14

You can see this for instance when players discuss a free kick, or talk to the referee, or when talking to a colleague on the pitch. I understand the fear of being spied on by someone and communicating information to the opponent. But really? Has this ever been a thing? I mean, no one can pass such quickly passed information to anyone. For example, when two players discuss a free-kick, no one will be able to inform the goalkeeper of anything.

And also, can untrained people really read the lips of other players so easily, especially if it is in another language? Players might suspect a translator off the pitch, perhaps looking with binoculars, could help with the translation, but again, this information, if ever accurate, could be very slow to transmit, and hence become useless.

So, the real question is, why bother? Has such information ever been used against a team? This trend in covering the mouth became widespread, in my experience, around 5 years ago. Thus, for example, in most World Cups ever played, this was not a thing. Why the sudden concern? Does FIFA have anything to say about this?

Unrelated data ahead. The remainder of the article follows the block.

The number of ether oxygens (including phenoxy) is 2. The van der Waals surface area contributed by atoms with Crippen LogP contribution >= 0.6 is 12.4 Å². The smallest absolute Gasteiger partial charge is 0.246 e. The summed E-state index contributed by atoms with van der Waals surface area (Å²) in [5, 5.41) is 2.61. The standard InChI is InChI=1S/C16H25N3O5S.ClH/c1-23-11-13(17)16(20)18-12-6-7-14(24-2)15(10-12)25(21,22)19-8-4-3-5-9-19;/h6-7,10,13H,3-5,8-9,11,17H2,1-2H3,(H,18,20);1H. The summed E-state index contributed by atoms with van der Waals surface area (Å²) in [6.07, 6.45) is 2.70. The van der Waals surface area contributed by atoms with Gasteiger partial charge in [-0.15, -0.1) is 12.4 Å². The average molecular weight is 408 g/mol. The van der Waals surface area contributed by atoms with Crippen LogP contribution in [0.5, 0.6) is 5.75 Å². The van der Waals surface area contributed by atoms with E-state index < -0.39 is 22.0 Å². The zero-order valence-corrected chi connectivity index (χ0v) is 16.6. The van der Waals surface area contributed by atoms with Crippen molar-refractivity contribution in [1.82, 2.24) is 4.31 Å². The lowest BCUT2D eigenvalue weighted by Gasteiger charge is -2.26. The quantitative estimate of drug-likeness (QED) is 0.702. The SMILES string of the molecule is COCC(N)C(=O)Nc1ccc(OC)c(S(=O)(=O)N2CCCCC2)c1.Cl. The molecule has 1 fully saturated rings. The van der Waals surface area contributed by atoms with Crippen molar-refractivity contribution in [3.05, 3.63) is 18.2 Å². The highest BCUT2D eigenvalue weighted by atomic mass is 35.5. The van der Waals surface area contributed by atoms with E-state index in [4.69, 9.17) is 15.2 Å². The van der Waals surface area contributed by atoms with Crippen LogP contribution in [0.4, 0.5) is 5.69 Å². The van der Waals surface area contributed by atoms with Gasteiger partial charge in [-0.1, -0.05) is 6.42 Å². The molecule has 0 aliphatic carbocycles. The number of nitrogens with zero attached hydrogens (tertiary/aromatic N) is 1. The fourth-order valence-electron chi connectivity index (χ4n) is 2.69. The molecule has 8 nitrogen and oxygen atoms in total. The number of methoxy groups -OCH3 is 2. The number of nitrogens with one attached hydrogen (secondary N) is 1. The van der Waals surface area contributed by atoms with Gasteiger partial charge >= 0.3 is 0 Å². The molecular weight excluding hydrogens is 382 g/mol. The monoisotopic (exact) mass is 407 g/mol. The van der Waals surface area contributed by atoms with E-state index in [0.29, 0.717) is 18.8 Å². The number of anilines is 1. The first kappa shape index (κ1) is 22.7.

• In a sports with millions of dollars on the line you think they are going to use an untrained lip reader that does not know the language? You can transfer information at the speed of light with a simple hand signal. – paparazzo Jul 5 '18 at 0:26
13

The general belief around this is that they do not want to give away important tactical information to their rivals on the pitch, or watching on TV. Another common belief is that actually they are hiding their mouths so that their words cannot be interpreted via lip reading from footage. But it's not only in football: this happens in many team sports.

During the 2014 FIFA World Cup some media outlets used lip reading experts to reveal insight, thoughts and strategy. From this bbc.com article:

Luiz Felipe Scolari's squad have taken to covering their mouths on the pitch to stop intrusive Brazilian television stations from gaining an unwelcome insight into their thoughts and strategy.

One programme, TV Globo's Fantastico, revealed some of Scolari's advice to his players during the World Cup opener between Brazil and Croatia...